As U.S. Secretary of State Rex Tillerson heads to Pakistan on Tuesday to pressure Islamabad to act over militants targeting Afghanistan from its soil, anxious Pakistanis may be equally interested in dissuading Washington’s deepening ties with India.
Nuclear-armed Pakistan, a staunch U.S. Cold War ally and key player in the U.S.-backed invasion of Afghanistan after the Sept. 11, 2001 attacks on the United States, has watched warily as Washington has in recent years pivoted towards its arch-foe.
Islamabad views its much-bigger neighbour as an existential threat and the two nations have fought three wars since their violent separation at the end of colonial rule in 1947.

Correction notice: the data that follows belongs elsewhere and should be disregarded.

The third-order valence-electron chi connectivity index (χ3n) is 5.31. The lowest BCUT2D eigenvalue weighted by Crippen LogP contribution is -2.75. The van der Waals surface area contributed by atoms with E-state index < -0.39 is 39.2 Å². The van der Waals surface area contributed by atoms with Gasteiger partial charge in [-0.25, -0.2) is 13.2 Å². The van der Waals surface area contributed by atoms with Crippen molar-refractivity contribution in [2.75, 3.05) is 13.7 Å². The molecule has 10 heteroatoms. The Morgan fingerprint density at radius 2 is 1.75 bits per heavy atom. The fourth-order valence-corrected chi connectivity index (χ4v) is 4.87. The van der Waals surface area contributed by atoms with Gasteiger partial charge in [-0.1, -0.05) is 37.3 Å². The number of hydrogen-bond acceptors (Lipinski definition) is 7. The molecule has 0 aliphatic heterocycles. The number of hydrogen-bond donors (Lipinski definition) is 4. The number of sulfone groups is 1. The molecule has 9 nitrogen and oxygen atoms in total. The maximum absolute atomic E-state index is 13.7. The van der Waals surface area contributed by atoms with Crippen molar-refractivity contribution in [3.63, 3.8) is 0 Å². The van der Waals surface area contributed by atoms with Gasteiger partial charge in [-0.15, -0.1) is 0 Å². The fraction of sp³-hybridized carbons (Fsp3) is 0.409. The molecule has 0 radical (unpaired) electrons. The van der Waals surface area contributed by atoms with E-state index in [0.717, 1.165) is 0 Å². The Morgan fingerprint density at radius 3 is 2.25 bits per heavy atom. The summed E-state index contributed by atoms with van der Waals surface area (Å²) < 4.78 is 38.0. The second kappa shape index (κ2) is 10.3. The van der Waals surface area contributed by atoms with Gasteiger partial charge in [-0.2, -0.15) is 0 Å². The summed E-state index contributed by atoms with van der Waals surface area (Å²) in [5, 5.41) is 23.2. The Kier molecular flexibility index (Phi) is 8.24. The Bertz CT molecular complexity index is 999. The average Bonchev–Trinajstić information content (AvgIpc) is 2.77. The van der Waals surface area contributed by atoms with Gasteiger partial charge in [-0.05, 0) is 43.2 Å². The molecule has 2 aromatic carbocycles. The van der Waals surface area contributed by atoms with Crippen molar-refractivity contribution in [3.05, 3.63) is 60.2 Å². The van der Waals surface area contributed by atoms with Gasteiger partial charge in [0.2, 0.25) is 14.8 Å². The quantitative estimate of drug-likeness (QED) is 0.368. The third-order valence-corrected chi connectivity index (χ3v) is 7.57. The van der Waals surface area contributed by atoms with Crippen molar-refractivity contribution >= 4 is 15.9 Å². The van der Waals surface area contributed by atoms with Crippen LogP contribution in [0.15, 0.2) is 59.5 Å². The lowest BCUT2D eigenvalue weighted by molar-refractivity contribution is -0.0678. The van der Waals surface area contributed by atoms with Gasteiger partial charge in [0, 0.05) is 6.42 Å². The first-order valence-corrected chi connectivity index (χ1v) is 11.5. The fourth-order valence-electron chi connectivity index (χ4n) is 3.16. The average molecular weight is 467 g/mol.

Tillerson, due to meet Prime Minister Shahid Khaqan Abbasi and Pakistan’s powerful military chiefs in a one-day visit, is expected to urge Pakistan to do more to root out Afghan Taliban and Haqqani network militants operating on its soil.
But he is also expected to hear Pakistani officials warn him that drawing nuclear-armed India deeper into Afghanistan would destabilise the region and do little to end the 16-year war that is now America’s longest military conflict.
“Bringing India into the mix is like adding kerosene to fire,” said Miftah Ismail, a state minister and close ally of Prime Minister Abbasi.
“It’s a complete red line. India has no political role to play in Afghanistan as far as we are concerned.”
Many Pakistanis feel betrayed that its traditional ally is now cosying up to India over Afghanistan.
But the anger runs both ways.
The United States accuses Pakistan of playing a double game since 2001, offering public backing to Washington while turning a blind eye, or even at times assisting, the Afghan Taliban and other militants who carry out deadly attacks against U.S. forces and their allies in Afghanistan.